'Smoking Gun' Research Reveals Tar Sands Cancer Legacy
By Andy Rowell
Chief Theresa Spence is entering what is hopefully her last week of a hunger strike.
The Canadian indigenous leader, and public face for many of the Idle No More movement, has said she will finish her fast on Friday when she meets Canadian Prime Minister Stephen Harper.
The Attawapiskat First Nation Chief has been on a hunger strike since Dec. 11 trying to force Harper into talks with aboriginal leaders.
She vowed not to eat solid food until she gets a meeting with Harper to discuss his controversial Bill C-45, which was approved by the Canadian Parliament in December.
One of the issues Spence and Harper will talk about is tar sands, and how its development is impacting indigenous communities.
Her hand will be strengthened by the latest disturbing scientific research, published in the Proceedings of the National Academy of Sciences, that shows that cancer-causing pollutants are linked to tar sands.
There has been evidence stacking up for a while that the tar sands are leaving a lethal legacy. And yesterday’s peer-reviewed study adds to the growing evidence of harm.
What makes this interesting is that the scientists include those from Environment Canada. It is going to be hard for the Canadian government to dismiss the evidence from its own scientists.
The scientists analyzed sediment dating back about 50 years from six small lakes north of Fort McMurray, the center of the toxic tar sands industry. The scientists were looking for deposits of cancer-causing polycyclic aromatic hydrocarbons, or PAHs.
And what they found disturbed them. They found levels of PAHs have risen roughly at the same pace as the tar sands development. Results from one remote lake showed PAH levels 23 times higher than pre-development levels 50 years ago.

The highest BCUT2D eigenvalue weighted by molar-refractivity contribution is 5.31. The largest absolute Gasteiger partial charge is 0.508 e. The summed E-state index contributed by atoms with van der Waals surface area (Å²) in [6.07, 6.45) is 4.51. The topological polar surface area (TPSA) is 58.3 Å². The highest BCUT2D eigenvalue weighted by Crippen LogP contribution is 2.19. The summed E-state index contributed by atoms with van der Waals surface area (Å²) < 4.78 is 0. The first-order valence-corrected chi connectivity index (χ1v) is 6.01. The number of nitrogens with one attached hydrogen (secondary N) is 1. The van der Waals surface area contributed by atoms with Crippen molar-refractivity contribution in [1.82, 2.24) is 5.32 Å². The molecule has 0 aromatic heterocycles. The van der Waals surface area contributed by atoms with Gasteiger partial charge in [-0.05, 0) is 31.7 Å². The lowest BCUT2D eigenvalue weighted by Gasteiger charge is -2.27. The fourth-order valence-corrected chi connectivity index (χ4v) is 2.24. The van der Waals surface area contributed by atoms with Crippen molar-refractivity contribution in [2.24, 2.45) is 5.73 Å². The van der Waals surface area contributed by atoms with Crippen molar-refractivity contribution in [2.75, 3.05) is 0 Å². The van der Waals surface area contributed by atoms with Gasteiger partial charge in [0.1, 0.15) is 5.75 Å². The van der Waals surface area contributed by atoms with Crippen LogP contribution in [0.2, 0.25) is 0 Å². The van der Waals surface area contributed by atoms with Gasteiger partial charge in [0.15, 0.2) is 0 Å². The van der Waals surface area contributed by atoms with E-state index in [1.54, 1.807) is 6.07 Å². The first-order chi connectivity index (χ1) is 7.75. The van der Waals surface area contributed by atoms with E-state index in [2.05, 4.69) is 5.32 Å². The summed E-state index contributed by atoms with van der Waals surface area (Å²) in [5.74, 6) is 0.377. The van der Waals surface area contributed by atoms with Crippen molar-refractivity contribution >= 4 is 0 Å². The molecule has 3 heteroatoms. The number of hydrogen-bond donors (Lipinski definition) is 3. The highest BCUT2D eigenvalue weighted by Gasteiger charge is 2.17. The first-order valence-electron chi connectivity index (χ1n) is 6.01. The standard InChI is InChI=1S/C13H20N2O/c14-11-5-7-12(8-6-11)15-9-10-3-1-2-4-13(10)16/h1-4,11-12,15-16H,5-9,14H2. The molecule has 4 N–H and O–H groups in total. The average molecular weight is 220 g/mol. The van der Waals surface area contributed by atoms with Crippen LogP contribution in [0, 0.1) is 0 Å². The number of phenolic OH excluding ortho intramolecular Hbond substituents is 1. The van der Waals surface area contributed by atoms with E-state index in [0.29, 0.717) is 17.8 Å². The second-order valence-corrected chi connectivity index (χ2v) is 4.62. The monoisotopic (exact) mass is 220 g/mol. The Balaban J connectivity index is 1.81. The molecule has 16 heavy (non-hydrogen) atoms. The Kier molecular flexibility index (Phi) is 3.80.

They also concluded that the contamination covered a wider area than had previously been believed.
This is worrying as PAHs are cancer-causing chemicals. The American Agency for Toxic Substances and Disease Registry says it is well “established” that PAHs are carcinogenic, and have been linked to infertility, immune disorders and fish mutation.
“The signature of the PAHs and the timing strongly suggest that development and the refining of the oil sands plays a role in PAHs increasing in these lakes,” argues Joshua Kurek, from Queen’s University in Kingston, Canada, and lead author of the study.
“Now we have the smoking gun,” argues co-author Professor Smol, another Queen’s University professor, who argues that it is the rate of growth that’s most alarming. “You only have to start doing some back-of-the-envelope calculations of, in 15 years, where they might be,” he said. “But it’s going to get worse. It’s not too late but the trend is not looking good.”
The study is another rebuttal to the oil industry line that oil contamination is from natural oil seeps.
“Hopefully, this will kill the all-the-pollutants-are-natural theory once and for all,” David Schindler, a University of Alberta biologist who co-authored a 2010 study that revealed pollution in the Athabasca River near the tar sands told the Globe and Mail. “I think it’s pretty convincing evidence.”
In response Alberta’s Ministry of Environment and Sustainable Resource Development conceded that “Overall, we do know there is an impact from industry.”